Now I don’t care who dislikes my name. Embracing who I am found me friends who love me for me. I am working on a family tree, plunging into my personal history, and I love knowing where I come from.

Now my name is a joy and a light in my life.

Sample Essay #2:

I share my name with a month of the year and with a general; my name is Julian.

First, I learned of Caesar’s conquests and power. It set a high standard to strive for, and led me to run for student council – Julian the Senator. My connection to a famous historical figure also gave me a love of history; I study it, love it, and hope to become a history professor.

But, in my studies, I also discovered Gaius Julius Caesar’s abuses of his power, precipitating the fall of the Roman republic and the rise of the Roman empire. This is a cautionary tale: use power for good.

Some people nickname me Jules or Julie. “Girls’ names!” That used to annoy me a lot, but I have gained two perspectives in consequence of these labels: the first is that I need a thicker skin; little things shouldn’t bother me. The second is that teasing might sting a bit, but others have it worse with aggressive misgendering, or severe bullying.

I know that I have certain powers on student senate and if I ever cross the Rubicon, it will be for the rights of the bullied, not to become a tyrant.

Sample Essay #3:

My parents just liked the sound of the name “Alan”, so that’s my name. I have no relatives named Alan, they didn’t have any close friends named Alan, and Alan doesn’t even mean anything. Some people speculate that it means “deer”, but there are others who think it means, “little rock”, or “handsome”, so it could mean anything.

I gave this very little heed growing up, although I did get annoyed once when my siblings and I were all looking up our names and they had substantive meanings but mine just means nothing.

Some people have names they have to live up to. Their names are grand. Mine is plain. But I like that. I like that, with my name, I don’t have to live up to my name, but I can fill it.

I wasn’t captain of the debate team because I had something to prove, no; it was because I loved debating. My passion led me forward, not some silly high bar set by a name.

This lack of meaning in my main moniker taught me to strive for individuality.

Sample Essay #1:

Apparently, there was a time when I would have said, “My girl,” because I once got into a fight with my best friend Chris over a girl whom we both liked. We both lost a little blood, and a lot of dignity, and of course we both lost the girl, who wasn’t that impressed by our pugilistic posturing.

But that wouldn’t even be true, because I wasn’t really fighting for a girlfriend – she clearly didn’t want me to fight – but for my own, bruised ego. I was fighting for fear – not because I was afraid for my life, but afraid of being passed over by this person for whom I had developed a crush. So, I lied to myself and thought I was noble, but really, I was petty.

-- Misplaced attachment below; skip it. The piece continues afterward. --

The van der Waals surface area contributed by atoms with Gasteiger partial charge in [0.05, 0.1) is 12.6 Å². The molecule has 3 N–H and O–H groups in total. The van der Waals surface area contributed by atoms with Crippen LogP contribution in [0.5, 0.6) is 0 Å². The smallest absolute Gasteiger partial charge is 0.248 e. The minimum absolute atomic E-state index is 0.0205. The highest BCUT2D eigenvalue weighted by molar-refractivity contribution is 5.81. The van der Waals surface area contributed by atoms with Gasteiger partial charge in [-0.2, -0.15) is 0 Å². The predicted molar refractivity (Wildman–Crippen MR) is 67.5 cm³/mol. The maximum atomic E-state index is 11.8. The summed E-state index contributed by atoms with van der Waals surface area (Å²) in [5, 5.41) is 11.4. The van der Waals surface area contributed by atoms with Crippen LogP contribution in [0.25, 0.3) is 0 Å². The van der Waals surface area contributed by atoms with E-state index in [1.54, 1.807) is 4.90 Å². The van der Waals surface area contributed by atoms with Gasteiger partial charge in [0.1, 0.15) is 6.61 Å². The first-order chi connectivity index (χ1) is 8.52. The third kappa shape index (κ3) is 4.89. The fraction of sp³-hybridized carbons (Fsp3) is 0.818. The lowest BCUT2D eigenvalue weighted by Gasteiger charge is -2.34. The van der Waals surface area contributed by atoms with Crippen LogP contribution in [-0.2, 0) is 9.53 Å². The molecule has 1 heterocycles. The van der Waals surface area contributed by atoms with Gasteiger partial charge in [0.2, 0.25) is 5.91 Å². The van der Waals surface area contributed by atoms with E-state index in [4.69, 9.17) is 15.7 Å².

Chris had been my friend since Grade 2, and we lost it all over a girl. We stopped hanging out for a while after that. Chris wouldn’t talk to me for ages. It took a long time, but I kept trying and apologizing until the bridges were mended and Chris and I could laugh as friends again.

So, there it is: I would fight for a friend.

Sample Essay #2:

My grandfather never talked about Vietnam, or if he did it was just to reminisce about his army buddies.

I was doing a report for history where I was instructed to talk to a veteran, so I asked Grandad if I could talk with him. I was surprised and a little sorry he said yes; I feared his taciturnity on the subject would make the interview hard.

I was right; getting Grandad to use more words was like trying to get Charles Dickens to use fewer. Frustrated, I asked him outright why he wouldn’t talk about it.

His voice cracked for the only moment I ever heard it do so when he said, “What the hell was the point? Who were we there for?” It wasn’t just PTSD, but shame that silenced him, because he did not feel like he had fought for a worthy cause.

If I were to go to war – to fight – it would be to stop the Holocaust, to overthrow a tyrant, or to defend the defenseless.

I will fight for the weak and helpless, physically, or by using my voice as an advocate for the voiceless. I will fight for those who need me.

Sample Essay #3:

I saw them taken out in herds, like beasts. I saw the things they owned, the meager few possessions that they had all scattered around. They had nowhere to go, this was their home. They are called homeless, and they are chased away even from parks and curbs beside the opulent homes of others.